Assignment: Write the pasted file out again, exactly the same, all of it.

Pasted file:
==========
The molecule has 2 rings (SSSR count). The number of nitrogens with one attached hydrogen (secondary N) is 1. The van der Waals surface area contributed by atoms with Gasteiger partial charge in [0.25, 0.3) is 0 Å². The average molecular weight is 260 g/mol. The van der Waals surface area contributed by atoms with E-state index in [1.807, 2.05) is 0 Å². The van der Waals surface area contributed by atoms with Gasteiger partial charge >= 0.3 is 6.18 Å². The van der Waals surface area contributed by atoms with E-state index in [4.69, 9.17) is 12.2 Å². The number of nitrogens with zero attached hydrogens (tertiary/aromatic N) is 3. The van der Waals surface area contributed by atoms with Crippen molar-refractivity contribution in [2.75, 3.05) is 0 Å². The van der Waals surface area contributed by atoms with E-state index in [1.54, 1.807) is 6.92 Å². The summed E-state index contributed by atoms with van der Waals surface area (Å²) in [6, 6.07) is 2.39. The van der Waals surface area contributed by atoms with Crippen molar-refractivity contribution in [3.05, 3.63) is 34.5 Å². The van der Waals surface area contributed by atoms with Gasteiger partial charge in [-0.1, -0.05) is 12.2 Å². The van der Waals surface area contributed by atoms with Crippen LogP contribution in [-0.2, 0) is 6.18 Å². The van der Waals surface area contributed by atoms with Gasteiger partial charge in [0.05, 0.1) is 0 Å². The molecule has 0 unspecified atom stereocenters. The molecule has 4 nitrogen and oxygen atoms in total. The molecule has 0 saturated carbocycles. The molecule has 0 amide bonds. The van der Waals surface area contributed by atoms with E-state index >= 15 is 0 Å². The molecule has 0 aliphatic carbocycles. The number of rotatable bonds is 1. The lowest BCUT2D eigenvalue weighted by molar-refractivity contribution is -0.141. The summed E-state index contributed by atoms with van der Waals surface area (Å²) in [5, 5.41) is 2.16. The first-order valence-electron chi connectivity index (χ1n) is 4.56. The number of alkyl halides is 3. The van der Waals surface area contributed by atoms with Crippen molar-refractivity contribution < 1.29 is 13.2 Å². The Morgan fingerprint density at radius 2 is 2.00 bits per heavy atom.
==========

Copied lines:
The molecule has 2 rings (SSSR count). The number of nitrogens with one attached hydrogen (secondary N) is 1. The van der Waals surface area contributed by atoms with Gasteiger partial charge in [0.25, 0.3) is 0 Å². The average molecular weight is 260 g/mol. The van der Waals surface area contributed by atoms with E-state index in [1.807, 2.05) is 0 Å². The van der Waals surface area contributed by atoms with Gasteiger partial charge >= 0.3 is 6.18 Å². The van der Waals surface area contributed by atoms with E-state index in [4.69, 9.17) is 12.2 Å². The number of nitrogens with zero attached hydrogens (tertiary/aromatic N) is 3. The van der Waals surface area contributed by atoms with Crippen molar-refractivity contribution in [2.75, 3.05) is 0 Å². The van der Waals surface area contributed by atoms with E-state index in [1.54, 1.807) is 6.92 Å². The summed E-state index contributed by atoms with van der Waals surface area (Å²) in [6, 6.07) is 2.39. The van der Waals surface area contributed by atoms with Crippen molar-refractivity contribution in [3.05, 3.63) is 34.5 Å². The van der Waals surface area contributed by atoms with Gasteiger partial charge in [-0.1, -0.05) is 12.2 Å². The van der Waals surface area contributed by atoms with Crippen LogP contribution in [-0.2, 0) is 6.18 Å². The van der Waals surface area contributed by atoms with Gasteiger partial charge in [0.05, 0.1) is 0 Å². The molecule has 0 unspecified atom stereocenters. The molecule has 4 nitrogen and oxygen atoms in total. The molecule has 0 saturated carbocycles. The molecule has 0 amide bonds. The van der Waals surface area contributed by atoms with E-state index >= 15 is 0 Å². The molecule has 0 aliphatic carbocycles. The number of rotatable bonds is 1. The lowest BCUT2D eigenvalue weighted by molar-refractivity contribution is -0.141. The summed E-state index contributed by atoms with van der Waals surface area (Å²) in [5, 5.41) is 2.16. The first-order valence-electron chi connectivity index (χ1n) is 4.56. The number of alkyl halides is 3. The van der Waals surface area contributed by atoms with Crippen molar-refractivity contribution < 1.29 is 13.2 Å². The Morgan fingerprint density at radius 2 is 2.00 bits per heavy atom.